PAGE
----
A lot of books, fiction and nonfiction alike, can land in more than one genre or can be hard to define. In these cases, I just went with my gut. If I was shelving this book in my home library (which is arranged by genre/topic), where would it go?

– – –

Here’s what my genre breakdown looks like for fiction:


Um, it’s pretty obvious that I have kind of a thing for speculative fiction, huh? Particularly high fantasy. High fantasy is set in another world as opposed to including fantasty elements in our own, which is why I included portal fantasy in this group. But it makes a big difference that a lot of high fantasy is done in series — like the 15-book Wheel of Time series that I read 2011-2013.

And of course the second most common genre is “low” fantasy — paranormal, magical steampunk (as opposed to sci-fi style steampunk), contemporary fairy tales, etc. A lot of this group is due to my high-YA diet during my tenure as a teen librarian. I still read some YA, just not as much these days.

And here’s nonfiction:


I think my nonfiction genres are a tiny bit more balanced. Biography/memoirs take the cake, but a lot of those are actually subject-specific or themed in some way. I rarely sit down with a big ol’ tell-all bio, but the story of an expat’s years in France or a journal from whatever time period I’m currently interested in will always grab my attention.

I’m a bit ashamed to see that I only read 2 books of poetry in all of 5 years, when I’ve been meaning to read more poetry from quite some time now… clearly I need a more defined goal or challenge if that’s going to happen!

– – –

So, talk to me — do you keep track of which fiction genres / nonfiction subjects you’re reading about? Do you have a good idea of what genre(s) you consume most? And are pie charts the bee’s knees or what?

Nonfiction November Week 1

November 3, 2016 Books 16

Well, I wasn’t really planning on joining up with another reading event/challenge thing this year, but here we are!


The point of Nonfiction November is to read, discuss, and otherwise celebrate all the awesome nonfic lit out there. The hosts have decided on weekly blog post topics, and this week’s topic is….

Your Year in Nonfiction

Well, the year isn’t quite over yet, but here we go:

What was your favorite nonfiction read of the year?

Wow, super hard question right out of the box! I’ve been lucky enough to have read some FANTASTIC nonfiction this year. If I had to pick just one favorite, though, I think I’d pick The Food Lab by J. Keni López-Alt — it’s basically my idea of a “perfect” cookbook.

What is one topic or type of nonfiction you haven’t read enough of yet?

I’ve been meaning to read more in the way of science nonfic, particularly medical science simply due to the nature of my IRL job. But I also signed up for the Foodies Read challenge again this year, and I haven’t read nearly as many “foodie” books as I meant to. Oops.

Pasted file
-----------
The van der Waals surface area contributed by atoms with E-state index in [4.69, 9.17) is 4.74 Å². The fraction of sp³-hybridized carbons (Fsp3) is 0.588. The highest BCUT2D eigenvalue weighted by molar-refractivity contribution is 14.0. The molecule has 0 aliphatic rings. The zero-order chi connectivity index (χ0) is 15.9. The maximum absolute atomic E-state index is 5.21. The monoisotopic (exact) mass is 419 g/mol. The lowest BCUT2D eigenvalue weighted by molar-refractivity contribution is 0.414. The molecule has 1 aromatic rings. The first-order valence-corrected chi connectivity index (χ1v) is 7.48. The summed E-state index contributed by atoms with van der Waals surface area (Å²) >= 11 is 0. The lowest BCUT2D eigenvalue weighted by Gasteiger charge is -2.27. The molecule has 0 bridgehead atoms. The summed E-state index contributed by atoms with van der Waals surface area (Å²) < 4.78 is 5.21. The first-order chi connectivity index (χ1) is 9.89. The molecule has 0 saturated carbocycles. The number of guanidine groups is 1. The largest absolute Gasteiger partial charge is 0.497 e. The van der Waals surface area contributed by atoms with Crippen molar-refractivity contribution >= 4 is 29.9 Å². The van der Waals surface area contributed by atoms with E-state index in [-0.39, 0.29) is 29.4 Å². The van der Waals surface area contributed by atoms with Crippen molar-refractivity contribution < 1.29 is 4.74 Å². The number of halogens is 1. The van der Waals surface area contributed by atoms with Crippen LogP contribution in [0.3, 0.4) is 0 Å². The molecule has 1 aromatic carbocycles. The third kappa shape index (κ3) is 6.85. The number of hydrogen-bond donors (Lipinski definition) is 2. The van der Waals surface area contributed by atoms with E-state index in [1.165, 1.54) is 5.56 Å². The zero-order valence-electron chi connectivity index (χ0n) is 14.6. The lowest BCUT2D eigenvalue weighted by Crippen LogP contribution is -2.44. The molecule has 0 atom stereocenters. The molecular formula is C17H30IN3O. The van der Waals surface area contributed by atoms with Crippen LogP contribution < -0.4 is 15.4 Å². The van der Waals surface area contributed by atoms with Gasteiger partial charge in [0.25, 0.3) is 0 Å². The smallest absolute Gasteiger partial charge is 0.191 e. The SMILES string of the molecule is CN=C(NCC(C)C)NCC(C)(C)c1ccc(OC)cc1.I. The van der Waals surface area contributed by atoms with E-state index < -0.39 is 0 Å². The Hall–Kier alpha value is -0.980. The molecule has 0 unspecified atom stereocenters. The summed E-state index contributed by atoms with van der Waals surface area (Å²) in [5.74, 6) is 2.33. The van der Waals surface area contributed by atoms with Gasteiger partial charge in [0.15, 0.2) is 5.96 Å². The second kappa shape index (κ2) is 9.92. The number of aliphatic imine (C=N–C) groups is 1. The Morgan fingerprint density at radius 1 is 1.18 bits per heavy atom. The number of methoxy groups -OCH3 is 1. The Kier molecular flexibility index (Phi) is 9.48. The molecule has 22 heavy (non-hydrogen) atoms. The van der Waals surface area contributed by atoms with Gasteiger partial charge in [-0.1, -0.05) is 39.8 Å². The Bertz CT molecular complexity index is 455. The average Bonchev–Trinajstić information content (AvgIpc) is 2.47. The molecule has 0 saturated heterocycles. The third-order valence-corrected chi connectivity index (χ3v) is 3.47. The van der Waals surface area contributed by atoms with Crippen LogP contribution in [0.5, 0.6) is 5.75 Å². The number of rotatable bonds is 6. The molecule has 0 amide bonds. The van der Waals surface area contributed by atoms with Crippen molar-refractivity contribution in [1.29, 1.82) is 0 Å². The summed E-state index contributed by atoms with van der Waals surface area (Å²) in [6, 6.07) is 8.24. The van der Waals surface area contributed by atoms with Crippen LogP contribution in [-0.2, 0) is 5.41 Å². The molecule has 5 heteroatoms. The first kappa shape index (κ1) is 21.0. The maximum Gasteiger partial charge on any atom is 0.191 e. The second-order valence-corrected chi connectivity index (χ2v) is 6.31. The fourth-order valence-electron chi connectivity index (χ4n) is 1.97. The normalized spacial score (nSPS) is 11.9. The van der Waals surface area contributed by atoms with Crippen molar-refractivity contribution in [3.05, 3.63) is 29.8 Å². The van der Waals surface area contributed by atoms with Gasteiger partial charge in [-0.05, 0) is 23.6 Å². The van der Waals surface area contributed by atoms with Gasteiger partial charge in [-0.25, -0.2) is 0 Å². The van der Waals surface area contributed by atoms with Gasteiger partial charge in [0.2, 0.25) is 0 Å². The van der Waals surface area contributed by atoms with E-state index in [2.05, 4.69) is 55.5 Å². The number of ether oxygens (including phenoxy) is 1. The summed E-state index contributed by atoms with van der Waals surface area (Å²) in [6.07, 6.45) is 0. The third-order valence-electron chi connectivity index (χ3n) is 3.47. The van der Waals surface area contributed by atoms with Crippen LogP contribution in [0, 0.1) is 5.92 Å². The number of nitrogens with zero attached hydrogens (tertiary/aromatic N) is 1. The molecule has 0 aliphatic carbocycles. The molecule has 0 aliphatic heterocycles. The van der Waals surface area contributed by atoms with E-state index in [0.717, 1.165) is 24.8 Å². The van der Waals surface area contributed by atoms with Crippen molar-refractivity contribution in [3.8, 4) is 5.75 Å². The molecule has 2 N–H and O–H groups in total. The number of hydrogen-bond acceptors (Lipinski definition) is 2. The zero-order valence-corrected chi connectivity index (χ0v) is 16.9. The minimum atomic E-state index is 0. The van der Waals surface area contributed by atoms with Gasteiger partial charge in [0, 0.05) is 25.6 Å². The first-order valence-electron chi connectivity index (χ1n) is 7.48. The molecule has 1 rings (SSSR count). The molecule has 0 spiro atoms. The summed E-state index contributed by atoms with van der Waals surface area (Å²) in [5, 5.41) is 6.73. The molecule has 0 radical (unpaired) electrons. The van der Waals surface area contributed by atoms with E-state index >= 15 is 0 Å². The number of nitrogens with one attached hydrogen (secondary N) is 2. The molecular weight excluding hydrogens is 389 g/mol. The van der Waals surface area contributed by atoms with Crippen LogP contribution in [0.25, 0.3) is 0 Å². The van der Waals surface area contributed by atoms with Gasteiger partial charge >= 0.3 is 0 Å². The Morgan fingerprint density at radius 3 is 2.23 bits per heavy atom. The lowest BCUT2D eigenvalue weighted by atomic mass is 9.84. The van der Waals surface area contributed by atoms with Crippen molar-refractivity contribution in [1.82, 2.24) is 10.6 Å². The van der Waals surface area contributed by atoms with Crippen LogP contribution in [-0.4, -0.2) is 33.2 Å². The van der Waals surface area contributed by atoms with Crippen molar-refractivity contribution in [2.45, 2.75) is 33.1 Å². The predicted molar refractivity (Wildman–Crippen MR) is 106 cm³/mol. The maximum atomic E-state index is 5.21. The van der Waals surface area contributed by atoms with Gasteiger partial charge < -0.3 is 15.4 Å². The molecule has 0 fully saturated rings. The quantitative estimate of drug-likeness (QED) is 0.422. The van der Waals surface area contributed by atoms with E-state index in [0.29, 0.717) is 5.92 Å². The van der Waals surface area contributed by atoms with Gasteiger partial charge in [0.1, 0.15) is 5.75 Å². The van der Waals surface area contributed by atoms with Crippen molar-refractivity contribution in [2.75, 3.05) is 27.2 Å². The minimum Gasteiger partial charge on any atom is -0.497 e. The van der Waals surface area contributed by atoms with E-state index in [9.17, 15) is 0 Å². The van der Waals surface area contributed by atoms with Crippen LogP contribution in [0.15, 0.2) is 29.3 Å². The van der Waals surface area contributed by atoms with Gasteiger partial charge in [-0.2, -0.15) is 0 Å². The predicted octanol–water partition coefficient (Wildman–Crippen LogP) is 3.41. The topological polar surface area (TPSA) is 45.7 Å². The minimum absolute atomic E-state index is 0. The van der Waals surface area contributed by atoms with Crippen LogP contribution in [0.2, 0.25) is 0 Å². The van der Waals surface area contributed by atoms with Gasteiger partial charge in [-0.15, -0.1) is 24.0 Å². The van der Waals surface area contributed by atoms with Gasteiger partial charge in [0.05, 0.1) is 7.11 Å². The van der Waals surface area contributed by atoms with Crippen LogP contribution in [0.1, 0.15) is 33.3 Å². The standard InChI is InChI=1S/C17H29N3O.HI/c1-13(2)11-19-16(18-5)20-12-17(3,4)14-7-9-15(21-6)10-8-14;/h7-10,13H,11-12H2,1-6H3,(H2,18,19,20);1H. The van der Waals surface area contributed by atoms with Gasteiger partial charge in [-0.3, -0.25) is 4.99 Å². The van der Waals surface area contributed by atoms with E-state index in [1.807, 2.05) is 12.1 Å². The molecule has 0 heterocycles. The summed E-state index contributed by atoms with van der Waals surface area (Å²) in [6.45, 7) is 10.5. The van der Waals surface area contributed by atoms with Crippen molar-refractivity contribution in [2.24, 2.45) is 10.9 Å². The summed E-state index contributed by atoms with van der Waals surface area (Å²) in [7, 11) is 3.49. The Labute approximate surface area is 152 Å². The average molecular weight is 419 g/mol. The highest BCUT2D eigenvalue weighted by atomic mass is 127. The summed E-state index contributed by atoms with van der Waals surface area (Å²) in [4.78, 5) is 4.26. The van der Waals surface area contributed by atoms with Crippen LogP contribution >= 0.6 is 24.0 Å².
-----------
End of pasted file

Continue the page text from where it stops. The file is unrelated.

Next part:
What are you hoping to get out of participating in Nonfiction November?

Well, partly I just needed a little push to get me to tackle another one or 2 nonfiction titles on my shelves — I’m also doing the #ReadMyOwnDamnBooks challenge thing, and yet I still have quite a few books languishing unread downstairs in our little dining-room-turned-library. I’m also interested in interacting with other bloggers who read NF on the regular, too, because the majority of the book bloggers I follow tend to focus mostly on fiction.

This should be fun! Are you doing the challenge too? Holler at me.

Movie vs. Book: The Little Prince

October 30, 2016 Books, Just for Fun, Movies, Movies v Books 8


It’s been nearly a year since I read The Little Prince (Le Petit Prince), and it feels like I’ve been waiting for AGES to have a chance to watch the new animated film based on this book. It came out in France first, then took about a little over a year to be available in the US. It’s on Netflix though, so I didn’t even have to leave the house to see it (hashtag introvert heaven).

The book itself is pretty slim and exceedingly allegorical and a bit abstract. This film expands on that. The primary storyline (done in computer animation) is about a young girl who is struggling with the world’s expectations and her eccentric old neighbor who has a broken-down plane to repair and an important story to share. The book’s original story is interwoven through their experiences/adventures in the form of truly lovely stop-motion animation accomplished mainly with impressively detailed paper figures.

I am SO GLAD that I got the chance to watch this. It’s always a huge undertaking to try to turn a beloved classic into a good movie, and it’s got to be especially difficult with a book like Le Petit Prince. I think this movie accomplishes the task perfectly. Got Netflix? Get your eyeballs on this one right now!


Backlist Love | Beauty School Dropout

October 15, 2016 Backlist Love, Books 4

Backlist Love is an informal series on “older” books that I hope you’ll find interesting. These aren’t so much reviews as quickie recommendations, so check out Goodreads or your favorite book review sources if you want more info.


The Classic Ten: The True Story of the Little Black Dress and Nine Other Fashion Favorites by Nancy MacDonell Smith (Penguin, 2003)